Exchange Server can’t mount databases over 1024GB: What to do?

Microsoft Exchange Server can handle a lot of emails and data with multiple databases in its lifetime. However, there comes a time when the database will not process any more emails or possibly dismount. When you inspect the problem, you may find that the database is over 1TB (or 1024GB). This happens if you are running the Exchange Server Standard Edition as it has a hardcoded limit on each database of 1TB.

So, what happens when you have the Standard Edition of Exchange Server 2013, 2016, or 2019 installed and your database goes over 1TB? Periodically, Exchange checks the size of the database. If the database size reaches over 1TB, Exchange Server has a functionality that automatically dismounts the culprit database. If you are running a database availability group (DAG) for high availability of Exchange Server, Exchange will allow you to failover your databases to another site, even if your limit has been reached.

So, what happens now?

There are two options to resolve this problem. The easiest way to solve the problem is to upgrade to Exchange Server Enterprise Edition. But this would be costly and not feasible for some businesses. (For more information on Exchange Server licensing, check out this link.)

The workaround for not buying the Enterprise Edition and being able to mount the database until you fix the problem is to use registry changes to mount the database and split the data to remain below the limit.

The workaround

Before you begin the procedure, it is best to take a backup. Now, if it is not possible to take a backup of the server, you should back up the registry as you need to modify it for this job. To back up the registry, follow these steps:

  • Open regedit.exe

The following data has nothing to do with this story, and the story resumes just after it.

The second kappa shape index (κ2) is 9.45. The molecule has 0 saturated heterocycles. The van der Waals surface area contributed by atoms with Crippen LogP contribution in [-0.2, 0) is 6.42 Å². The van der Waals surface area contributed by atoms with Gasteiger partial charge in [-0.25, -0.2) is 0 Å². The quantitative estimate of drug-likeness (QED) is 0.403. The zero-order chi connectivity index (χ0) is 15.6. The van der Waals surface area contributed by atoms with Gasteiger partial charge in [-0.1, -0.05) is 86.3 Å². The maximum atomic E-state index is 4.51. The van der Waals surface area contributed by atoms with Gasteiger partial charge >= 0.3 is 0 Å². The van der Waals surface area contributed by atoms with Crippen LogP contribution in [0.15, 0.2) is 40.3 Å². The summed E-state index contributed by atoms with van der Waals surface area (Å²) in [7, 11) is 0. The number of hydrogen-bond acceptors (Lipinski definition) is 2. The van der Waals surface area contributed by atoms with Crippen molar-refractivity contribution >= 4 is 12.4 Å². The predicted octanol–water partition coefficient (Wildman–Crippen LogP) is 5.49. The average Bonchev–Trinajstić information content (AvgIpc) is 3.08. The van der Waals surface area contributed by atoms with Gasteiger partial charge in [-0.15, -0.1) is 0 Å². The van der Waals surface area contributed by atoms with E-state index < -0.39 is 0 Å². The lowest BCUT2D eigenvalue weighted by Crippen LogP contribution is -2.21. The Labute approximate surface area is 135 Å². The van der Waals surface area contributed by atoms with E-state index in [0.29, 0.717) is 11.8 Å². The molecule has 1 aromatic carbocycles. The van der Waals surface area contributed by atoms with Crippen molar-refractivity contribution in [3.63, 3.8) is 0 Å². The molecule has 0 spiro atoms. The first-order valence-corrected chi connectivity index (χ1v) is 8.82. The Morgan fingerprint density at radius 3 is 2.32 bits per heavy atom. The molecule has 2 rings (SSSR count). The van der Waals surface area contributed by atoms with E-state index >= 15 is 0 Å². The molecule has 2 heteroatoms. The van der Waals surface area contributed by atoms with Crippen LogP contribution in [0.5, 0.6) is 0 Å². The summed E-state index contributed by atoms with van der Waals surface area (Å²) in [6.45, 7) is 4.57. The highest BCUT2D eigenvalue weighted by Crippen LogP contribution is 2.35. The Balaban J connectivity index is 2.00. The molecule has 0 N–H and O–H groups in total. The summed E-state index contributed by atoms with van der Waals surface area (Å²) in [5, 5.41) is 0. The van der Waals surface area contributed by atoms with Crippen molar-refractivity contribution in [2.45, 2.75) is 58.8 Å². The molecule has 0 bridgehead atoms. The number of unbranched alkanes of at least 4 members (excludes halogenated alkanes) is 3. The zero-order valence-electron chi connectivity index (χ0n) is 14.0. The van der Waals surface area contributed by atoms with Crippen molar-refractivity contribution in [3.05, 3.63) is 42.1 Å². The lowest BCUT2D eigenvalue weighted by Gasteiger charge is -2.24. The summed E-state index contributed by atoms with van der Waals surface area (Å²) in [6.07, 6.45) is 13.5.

• Click on the root of the registry

Exchange database

  • Click on File and then click on Export

  • Save the copy of the file somewhere safe just in case

Now, while being on the registry, navigate to the below location:

HKEY_LOCAL_MACHINE\SYSTEM\CurrentControlSet\Services\MSExchangeIS\<Server Name>\Private-<database GUID>

Here, the database GUID is your database GUID. If you do not have it in hand, you can open the Exchange Management Shell and use the PowerShell cmdlet Get-MailboxDatabase to verify the GUID against the name of the database.

Get-MailboxDatabase | Format-Table Name, GUID

Exchange database
Once you have the GUID of the affected database, go back to the Registry. If the DWORD entry Database Size Limit in GB exists, change the number to the size you want in GB. If the DWORD does not exist, create a new DWORD with the exact name (case sensitive) and enter the size, as requested, to be over the current size.

Exchange database
Once this is complete, you need to mount the database by using the force command. To do this, you need to use the Mount-Database PowerShell cmdlet as shown below.

Note: It is not available through the Exchange admin center (EAC). If you try it from the EAC, it will fail.

Mount-Database <database name> -Force

Once this is done, your database should mount with no problem.

Here, you can create a new mailbox database and move the mailboxes to balance the sizes between two or more databases. If you have already used the five-database limit of the Standard Edition, you must check the sizes of each database and move the mailboxes accordingly to balance out. The only solution then is to move to Enterprise Edition.
Important note: It is not suggested to remain working with the workaround as, in reality, you would be breaching the licensing and support agreement with Microsoft. This workaround must only be used to fix the problem and then revert.

Things to consider when applying the Exchange database workaround

  • If you have a database availability group setup, the change will automatically propagate to the other servers.
  • The registry workaround might be reverted when applying any Exchange Server cumulative updates.
  • The workaround will not allow any automatic failover of databases within your DAG. This means that if there is a failover, you must manually mount the databases using the PowerShell Mount-Database command with the -Force parameter.

This temporary Exchange database workaround is not a fix!

The process mentioned above is just a workaround and not a fix. If you use the Registry wrongly during the process, you could damage the server or the databases. The worst thing about this workaround is that you will lose the automatic failover if you are running a DAG. If such cases occur where the database will not mount, you can rely on a third-party application, such as Stellar Repair for Exchange. This application will surely come in handy as it can open any Exchange Server Database from any version — online or not and in any health condition. It can export the data to PST or directly to a new and live Exchange Server database on any version. It can also be used to export directly to a Microsoft Office 365 tenant.

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